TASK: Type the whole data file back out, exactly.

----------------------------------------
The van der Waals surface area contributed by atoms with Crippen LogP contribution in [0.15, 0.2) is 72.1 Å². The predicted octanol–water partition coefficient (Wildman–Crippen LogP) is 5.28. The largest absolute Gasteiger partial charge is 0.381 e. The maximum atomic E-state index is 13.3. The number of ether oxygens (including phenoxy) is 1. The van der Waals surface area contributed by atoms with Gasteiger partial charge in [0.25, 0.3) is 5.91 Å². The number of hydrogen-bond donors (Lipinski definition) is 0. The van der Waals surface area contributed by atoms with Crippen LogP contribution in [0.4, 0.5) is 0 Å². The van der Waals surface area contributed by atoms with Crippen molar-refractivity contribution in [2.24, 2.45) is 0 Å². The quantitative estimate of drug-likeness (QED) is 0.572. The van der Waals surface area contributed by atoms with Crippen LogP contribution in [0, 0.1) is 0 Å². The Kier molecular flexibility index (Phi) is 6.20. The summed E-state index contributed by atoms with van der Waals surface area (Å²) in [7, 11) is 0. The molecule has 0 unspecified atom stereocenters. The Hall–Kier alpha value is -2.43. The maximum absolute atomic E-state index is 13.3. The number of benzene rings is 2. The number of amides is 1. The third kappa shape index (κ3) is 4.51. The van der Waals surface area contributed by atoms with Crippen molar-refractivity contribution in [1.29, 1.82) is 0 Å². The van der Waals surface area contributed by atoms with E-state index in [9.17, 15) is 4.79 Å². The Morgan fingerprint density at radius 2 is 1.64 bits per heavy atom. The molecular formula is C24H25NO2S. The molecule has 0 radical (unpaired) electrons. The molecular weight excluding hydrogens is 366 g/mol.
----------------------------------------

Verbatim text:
The van der Waals surface area contributed by atoms with Crippen LogP contribution in [0.15, 0.2) is 72.1 Å². The predicted octanol–water partition coefficient (Wildman–Crippen LogP) is 5.28. The largest absolute Gasteiger partial charge is 0.381 e. The maximum atomic E-state index is 13.3. The number of ether oxygens (including phenoxy) is 1. The van der Waals surface area contributed by atoms with Gasteiger partial charge in [0.25, 0.3) is 5.91 Å². The number of hydrogen-bond donors (Lipinski definition) is 0. The van der Waals surface area contributed by atoms with Crippen LogP contribution in [0.4, 0.5) is 0 Å². The van der Waals surface area contributed by atoms with Crippen molar-refractivity contribution in [2.24, 2.45) is 0 Å². The quantitative estimate of drug-likeness (QED) is 0.572. The van der Waals surface area contributed by atoms with Crippen LogP contribution in [0, 0.1) is 0 Å². The Kier molecular flexibility index (Phi) is 6.20. The summed E-state index contributed by atoms with van der Waals surface area (Å²) in [7, 11) is 0. The molecule has 0 unspecified atom stereocenters. The Hall–Kier alpha value is -2.43. The maximum absolute atomic E-state index is 13.3. The number of benzene rings is 2. The number of amides is 1. The third kappa shape index (κ3) is 4.51. The van der Waals surface area contributed by atoms with Crippen molar-refractivity contribution in [1.29, 1.82) is 0 Å². The van der Waals surface area contributed by atoms with E-state index in [9.17, 15) is 4.79 Å². The Morgan fingerprint density at radius 2 is 1.64 bits per heavy atom. The molecular formula is C24H25NO2S. The molecule has 0 radical (unpaired) electrons. The molecular weight excluding hydrogens is 366 g/mol.